The chancellor of the university I attended used to say, "You have more bad days than good ones."
I love that.
Because, if not bad days, then at least blah days, right? Or side-tracked days, or I Yelled At My Kids Again days.
But remarkably, even with all the blah, frustrating, and downright awful days, people keep on doing extraordinary things. Dreams stay alive. Hard work - creative work - keeps happening. Marriages hold fast.
People keep climbing Everest and keep having babies EVEN AFTER THEY KNOW HOW HARD IT IS. Like, they know about running out of oxygen, and excruciating muscle cramps, and pushing bodies past their physical limits, and wondering why they thought this was such a good idea in the first place - and I've heard Everest is tough too.
Last month I took my daughter to Snow Mountain for her birthday. It was 58° outside. Y'all, don't hate, that fake snow was magical. There was tubing and sledding and snowman-building. There were Christmas trees, lights, snowballs, train rides, and hot chocolate. It was straight out of a freaking postcard ...
When I took the kids into the bathroom to change into dry clothes, they turned into ACTUAL WEREWOLVES.
When Madeline couldn't get her sock on, she collapsed in on herself like a dying star (name that show) and sat on the toilet, crying into her lap, half-socked-foot dangling pitifully above the floor. Sock DISASTER.
Meanwhile, I sat on the floor, in a small puddle of snow/dirt/pee-water, and tried to change Sam in my lap while he kicked me in the chest repeatedly and screamed for someone to "hewp" him.
I texted Dan the following pictures:
Can you imagine walking into the bathroom and hearing us?
"What in the holy heck is going on in the last stall?"
An exorcism, lady, so quit your judgment and leave me to it.
And yet -
If you ask Madeline what the best day of her life was, she will tell you Snow Mountain. She doesn't remember the sock DISASTER or the dank bathroom or the painfully thawing toes. She remembers the snow, and racing her mom down a mountain in an innertube; she remembers being the birthday snow queen.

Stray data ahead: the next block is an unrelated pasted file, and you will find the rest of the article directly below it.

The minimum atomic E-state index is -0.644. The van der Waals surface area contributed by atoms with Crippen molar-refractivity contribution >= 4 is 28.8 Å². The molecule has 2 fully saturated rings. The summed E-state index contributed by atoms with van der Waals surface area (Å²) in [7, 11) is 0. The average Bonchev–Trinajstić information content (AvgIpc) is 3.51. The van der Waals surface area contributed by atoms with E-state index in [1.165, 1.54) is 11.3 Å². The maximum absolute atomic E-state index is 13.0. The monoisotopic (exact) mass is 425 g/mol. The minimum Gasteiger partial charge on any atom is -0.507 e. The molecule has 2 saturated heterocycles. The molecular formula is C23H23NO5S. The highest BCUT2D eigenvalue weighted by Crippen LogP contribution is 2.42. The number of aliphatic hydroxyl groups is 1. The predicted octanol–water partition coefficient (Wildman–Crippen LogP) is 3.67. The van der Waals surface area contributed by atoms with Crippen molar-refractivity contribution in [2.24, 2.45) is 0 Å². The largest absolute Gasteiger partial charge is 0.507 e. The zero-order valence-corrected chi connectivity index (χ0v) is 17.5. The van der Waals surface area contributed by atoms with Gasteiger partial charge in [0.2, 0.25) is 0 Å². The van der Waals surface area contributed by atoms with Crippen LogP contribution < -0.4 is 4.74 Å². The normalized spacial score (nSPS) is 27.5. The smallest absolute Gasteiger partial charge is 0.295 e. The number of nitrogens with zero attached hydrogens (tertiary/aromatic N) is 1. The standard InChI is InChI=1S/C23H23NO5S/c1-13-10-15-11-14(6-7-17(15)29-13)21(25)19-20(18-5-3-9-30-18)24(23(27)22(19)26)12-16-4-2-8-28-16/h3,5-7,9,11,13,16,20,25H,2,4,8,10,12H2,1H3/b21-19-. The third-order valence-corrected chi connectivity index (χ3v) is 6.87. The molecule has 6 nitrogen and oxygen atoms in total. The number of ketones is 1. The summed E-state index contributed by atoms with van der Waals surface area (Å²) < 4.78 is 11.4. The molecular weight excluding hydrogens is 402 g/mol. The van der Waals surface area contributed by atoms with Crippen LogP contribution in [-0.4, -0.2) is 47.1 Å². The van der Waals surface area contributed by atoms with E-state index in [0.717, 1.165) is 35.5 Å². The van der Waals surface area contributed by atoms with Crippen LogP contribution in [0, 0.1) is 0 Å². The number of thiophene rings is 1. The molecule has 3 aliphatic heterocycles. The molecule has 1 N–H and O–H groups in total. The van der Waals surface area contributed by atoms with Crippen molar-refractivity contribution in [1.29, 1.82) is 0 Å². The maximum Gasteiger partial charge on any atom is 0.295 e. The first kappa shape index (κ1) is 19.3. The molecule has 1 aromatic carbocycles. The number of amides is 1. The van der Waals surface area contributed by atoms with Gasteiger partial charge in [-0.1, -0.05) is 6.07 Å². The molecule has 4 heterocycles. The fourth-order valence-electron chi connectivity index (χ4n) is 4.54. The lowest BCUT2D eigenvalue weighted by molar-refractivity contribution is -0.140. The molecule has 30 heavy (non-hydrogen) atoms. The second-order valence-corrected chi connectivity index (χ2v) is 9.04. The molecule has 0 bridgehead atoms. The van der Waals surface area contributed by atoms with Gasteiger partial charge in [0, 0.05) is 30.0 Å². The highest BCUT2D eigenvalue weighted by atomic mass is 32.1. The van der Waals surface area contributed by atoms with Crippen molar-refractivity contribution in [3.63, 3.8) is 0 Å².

What I'm saying is, take heart. If your life feels like a bathroom stall, and you feel like you're sitting on a cold floor, covered in everyone else's judgment and pee, take heart. The good stuff's gonna stick.
Our brains have a way of sanding over the rough patches, kindly erasing the hard stuff and preserving the great. That's how God operates. "For his anger lasts only a moment, but his favor lasts a lifetime; weeping may stay for the night, but rejoicing comes in the morning." [Psalm 30:5]
I'm so glad for that, because I have a lot of bad moments stowing away inside of some really great days. Frustrations, exasperations, selfishness-es.
I think my chancellor was right; I think that if you're doing something with your life, you're going to have more bad days than good ones. But don't quit. If you can't remember the last time you weren't a least a little bit tired, or a little bit on edge, don't count this season as a loss just yet. If you are beset by failures, overwhelmed with worry, or just plain sad; don't despair.
Celebrate the ever-loving crap out of anything worth celebrating, look for joy, foster gratitude. Cram your days full of as much goodness as you possibly can, and trust that the good stuff's gonna stick.